Largest fleet in the state
Wayne County has at its disposal the largest vehicle fleet of any county in Michigan. With recent improvements, it is also the youngest, largest and most diverse snow removal fleet the County has ever had. Here is a snapshot:
New trucks. Approximately 160 salt trucks, which include more than 40 new ones purchased in 2000-01. Today, the average age of a county salt truck is eight years, while 80 percent of the fleet is no older than five years. In 1999, Wayne County had a high percentage of trucks that were 13-15 years old. This meant less time lost to mechanical failures. And since the County has more trucks than routes, it means that several trucks can be in for maintenance or repair without causing a single route to be missed.
New high-speed plows
In 2000, Wayne County purchased 14 new high-speed plows for use in rural areas. These plows can throw snow up to 75 feet from the road, which helps keep the road and its shoulders clear more effectively
Oshkosh Snow-Go. Wayne County purchased this vehicle from Houghton County in the upper peninsula and is the only county in southeast Michigan to own one. Think of it as a driving snowblower. The County uses this to clear areas that plows cannot reach, or to throw snow from a freeway shoulder onto the embankment, so stalled vehicles can have safe haven on the shoulder and not tie up an active lane of traffic.
Satellite Technology. Wayne County was the pioneer in adding Global Positioning Satellite technology to its salt trucks and is now part of a tri-county effort to equip all trucks from Wayne, Oakland and Macomb counties, as well as the city of Detroit, with this advanced technology. Trucks fitted with the equipment can send back to the yard such information as air and pavement temperature, how much salt is being spread, if the plow is in use, as well as the vehicles location and direction. This information will be extremely useful to dispatchers who must make "on the fly" decisions about how to deploy their trucks as storm conditions change.
Because it has so many miles and types of roads to clear, the County has to prioritize its responsibilities. The two major factors in determining which roads are to be cleared first are speed limits and traffic volume. Since more vehicles and higher speeds are more likely to contribute to serious injury accidents, the roads that see the most traffic and have the highest speeds are the ones that get salted and plowed first.
The good news is that Wayne County is able to tend to all of its 462 miles of State freeways and trunklines AND all of its 700 miles of paved primary roads immediately from the beginning of a snowstorm.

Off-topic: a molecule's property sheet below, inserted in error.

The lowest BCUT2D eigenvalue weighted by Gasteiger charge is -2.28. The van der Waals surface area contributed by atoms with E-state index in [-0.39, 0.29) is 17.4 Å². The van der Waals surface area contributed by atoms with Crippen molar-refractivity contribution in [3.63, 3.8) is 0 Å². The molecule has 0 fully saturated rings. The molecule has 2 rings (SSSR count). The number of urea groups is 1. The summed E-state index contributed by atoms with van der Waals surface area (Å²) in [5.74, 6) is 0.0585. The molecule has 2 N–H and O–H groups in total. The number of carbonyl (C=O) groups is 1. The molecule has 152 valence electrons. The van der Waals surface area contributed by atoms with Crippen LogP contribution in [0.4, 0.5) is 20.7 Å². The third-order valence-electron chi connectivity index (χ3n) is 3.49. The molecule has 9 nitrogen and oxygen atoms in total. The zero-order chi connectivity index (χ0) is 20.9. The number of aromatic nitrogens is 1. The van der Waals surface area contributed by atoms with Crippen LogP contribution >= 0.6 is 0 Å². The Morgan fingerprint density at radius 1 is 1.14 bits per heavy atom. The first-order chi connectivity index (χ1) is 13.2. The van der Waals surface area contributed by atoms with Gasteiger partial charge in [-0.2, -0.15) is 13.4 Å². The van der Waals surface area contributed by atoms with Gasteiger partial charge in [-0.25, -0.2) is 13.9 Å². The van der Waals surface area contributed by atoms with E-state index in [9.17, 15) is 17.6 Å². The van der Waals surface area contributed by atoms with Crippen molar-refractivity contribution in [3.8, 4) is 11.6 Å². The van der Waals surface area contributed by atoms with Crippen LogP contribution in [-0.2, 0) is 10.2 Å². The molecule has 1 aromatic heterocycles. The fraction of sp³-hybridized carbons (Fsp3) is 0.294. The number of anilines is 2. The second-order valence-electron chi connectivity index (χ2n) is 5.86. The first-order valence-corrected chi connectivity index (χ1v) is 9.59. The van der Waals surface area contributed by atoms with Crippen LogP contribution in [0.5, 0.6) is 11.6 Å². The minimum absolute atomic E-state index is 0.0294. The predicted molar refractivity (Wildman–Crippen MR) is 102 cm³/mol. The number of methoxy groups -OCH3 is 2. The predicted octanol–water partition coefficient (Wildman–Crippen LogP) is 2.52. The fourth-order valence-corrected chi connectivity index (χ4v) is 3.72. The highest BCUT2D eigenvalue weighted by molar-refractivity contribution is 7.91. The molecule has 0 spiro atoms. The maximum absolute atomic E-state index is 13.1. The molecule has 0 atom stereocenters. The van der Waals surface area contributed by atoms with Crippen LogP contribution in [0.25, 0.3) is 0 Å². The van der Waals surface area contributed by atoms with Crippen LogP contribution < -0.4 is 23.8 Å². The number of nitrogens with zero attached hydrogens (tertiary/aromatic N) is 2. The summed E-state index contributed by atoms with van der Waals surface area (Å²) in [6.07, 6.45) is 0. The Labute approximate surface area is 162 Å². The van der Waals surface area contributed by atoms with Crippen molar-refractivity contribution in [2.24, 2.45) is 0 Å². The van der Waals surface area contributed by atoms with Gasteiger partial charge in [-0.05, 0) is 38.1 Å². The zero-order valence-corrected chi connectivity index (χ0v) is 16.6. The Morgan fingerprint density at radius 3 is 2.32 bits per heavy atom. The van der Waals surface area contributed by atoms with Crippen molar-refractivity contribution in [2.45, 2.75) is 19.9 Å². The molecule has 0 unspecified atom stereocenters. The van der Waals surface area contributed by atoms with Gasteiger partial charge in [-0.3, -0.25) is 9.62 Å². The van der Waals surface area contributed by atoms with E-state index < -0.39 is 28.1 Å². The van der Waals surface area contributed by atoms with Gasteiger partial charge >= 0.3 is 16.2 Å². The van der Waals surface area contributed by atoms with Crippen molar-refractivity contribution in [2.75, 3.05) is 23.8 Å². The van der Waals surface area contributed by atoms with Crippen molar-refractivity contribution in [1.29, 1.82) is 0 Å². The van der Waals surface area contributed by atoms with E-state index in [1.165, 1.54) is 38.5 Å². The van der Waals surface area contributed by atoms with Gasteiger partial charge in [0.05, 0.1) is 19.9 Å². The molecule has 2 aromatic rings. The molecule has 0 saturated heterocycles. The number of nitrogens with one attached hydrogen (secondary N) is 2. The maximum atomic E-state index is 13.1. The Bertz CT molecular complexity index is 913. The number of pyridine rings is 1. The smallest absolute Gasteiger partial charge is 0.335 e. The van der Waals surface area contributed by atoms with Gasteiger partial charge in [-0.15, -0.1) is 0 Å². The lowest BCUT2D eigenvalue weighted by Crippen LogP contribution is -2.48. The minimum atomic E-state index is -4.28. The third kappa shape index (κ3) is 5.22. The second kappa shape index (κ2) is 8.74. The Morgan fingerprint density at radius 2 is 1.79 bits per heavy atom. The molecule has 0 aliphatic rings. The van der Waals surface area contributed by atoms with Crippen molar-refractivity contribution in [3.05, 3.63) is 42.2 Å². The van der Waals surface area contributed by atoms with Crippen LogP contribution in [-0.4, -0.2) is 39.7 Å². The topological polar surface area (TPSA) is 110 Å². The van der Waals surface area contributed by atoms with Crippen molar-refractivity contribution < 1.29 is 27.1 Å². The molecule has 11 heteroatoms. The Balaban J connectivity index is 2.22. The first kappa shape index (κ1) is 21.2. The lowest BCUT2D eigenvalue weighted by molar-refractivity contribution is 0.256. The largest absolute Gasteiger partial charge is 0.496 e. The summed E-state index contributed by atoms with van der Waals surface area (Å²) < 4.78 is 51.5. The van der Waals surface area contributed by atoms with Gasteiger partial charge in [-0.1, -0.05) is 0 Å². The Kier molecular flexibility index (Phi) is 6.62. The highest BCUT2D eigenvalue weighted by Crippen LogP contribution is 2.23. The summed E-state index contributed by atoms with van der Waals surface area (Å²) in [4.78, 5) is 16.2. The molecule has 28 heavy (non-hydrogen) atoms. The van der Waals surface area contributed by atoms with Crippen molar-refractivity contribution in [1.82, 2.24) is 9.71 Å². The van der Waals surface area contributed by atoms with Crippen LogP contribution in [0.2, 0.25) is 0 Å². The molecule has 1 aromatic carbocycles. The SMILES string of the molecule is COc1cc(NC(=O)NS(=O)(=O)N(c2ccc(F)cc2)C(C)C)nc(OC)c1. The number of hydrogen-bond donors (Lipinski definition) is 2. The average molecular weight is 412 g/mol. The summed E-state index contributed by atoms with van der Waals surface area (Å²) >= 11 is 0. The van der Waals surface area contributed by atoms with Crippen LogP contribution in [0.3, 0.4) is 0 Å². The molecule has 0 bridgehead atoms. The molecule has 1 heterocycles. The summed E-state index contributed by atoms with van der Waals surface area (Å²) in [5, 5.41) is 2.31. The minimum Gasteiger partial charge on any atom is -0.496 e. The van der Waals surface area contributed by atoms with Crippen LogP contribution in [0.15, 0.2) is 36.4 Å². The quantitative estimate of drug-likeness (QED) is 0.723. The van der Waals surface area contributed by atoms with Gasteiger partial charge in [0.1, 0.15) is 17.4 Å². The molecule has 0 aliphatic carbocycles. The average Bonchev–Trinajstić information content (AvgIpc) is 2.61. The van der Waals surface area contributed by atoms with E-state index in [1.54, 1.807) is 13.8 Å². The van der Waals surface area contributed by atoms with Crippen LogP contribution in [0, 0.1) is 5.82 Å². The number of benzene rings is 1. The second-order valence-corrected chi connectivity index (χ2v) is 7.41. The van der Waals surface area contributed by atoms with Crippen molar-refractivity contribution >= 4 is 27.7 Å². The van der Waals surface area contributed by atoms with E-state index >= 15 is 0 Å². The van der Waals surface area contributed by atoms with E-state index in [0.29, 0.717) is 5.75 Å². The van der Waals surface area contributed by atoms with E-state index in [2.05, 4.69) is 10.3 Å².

In order to do this, the County has established approximately 130 individual salting/plowing routes that are addressed simultaneously from the time snow starts falling and sticking. Each driver knowing exactly where he or she is to be salting [even if it is not their normal route] allows the County to cover more than 1,100 miles of major roads in about 90 minutes. Of course, this can vary, depending on weather and traffic conditions. The effectiveness of the County's salt routes are re-evaluated each year and changes are made, when necessary, to provide improved service.
When one truck per route isn't enough
History shows us that more than 98 percent of snow "events" that occur in Wayne County bring fewer than six inches of snow, having one truck on each route is acceptable, well, 98 percent of the time. But as we have seen in recent years, Mother Nature likes to remind us who's the boss.
When enough snow falls that one truck per route is not able to effectively keep its route safe and clean, we have to reprioritize, which means consolidating more trucks onto fewer routes. Rather than having all of its routes insufficiently cleared, the County's approach will be to "Team Plow" its highest priority routes, which typically will be freeways and other state roads, as well as some of the most heavily traveled county roads.
While these trucks are able to make the high-priority routes clear much faster this way, it does mean that some of the lesser traveled primary roads will not see any attention for a period of time. But once the high-priority routes are cleared, the teams can be re-deployed to plow the second tier of roads.
IT IS THE COUNTY'S P0LICY THAT WORK WILL CONTINUE AROUND THE CLOCK FOR AS LONG AS IT TAKES TO CLEAR ALL OF ITS MAJOR ROADS DOWN TO BARE PAVEMENT.
Next, the sidestreets
Once all of the 1,100-plus miles of major roads are cleared and safe, workers will begin to make their way into township subdivisions - if the accumulated snow has reached five or six inches. [Unlike townships, cities have their own snow removal program]. Crews will work continuously until each of its 700-plus miles of secondary streets has been plowed. Of course, because the county's competing responsibilities mean that it may take several days to reach the subdivisions, many communities choose to hire a contractor who will be able to respond more quickly. While this surely can be disappointing to residents along these streets, the county simple does not have the resources to fund another tier of snow removal forces.
Along the county's secondary roads, the county also places a priority on school bus routes and a four-point system called the RICH system, which stands for
- Railroad crossings
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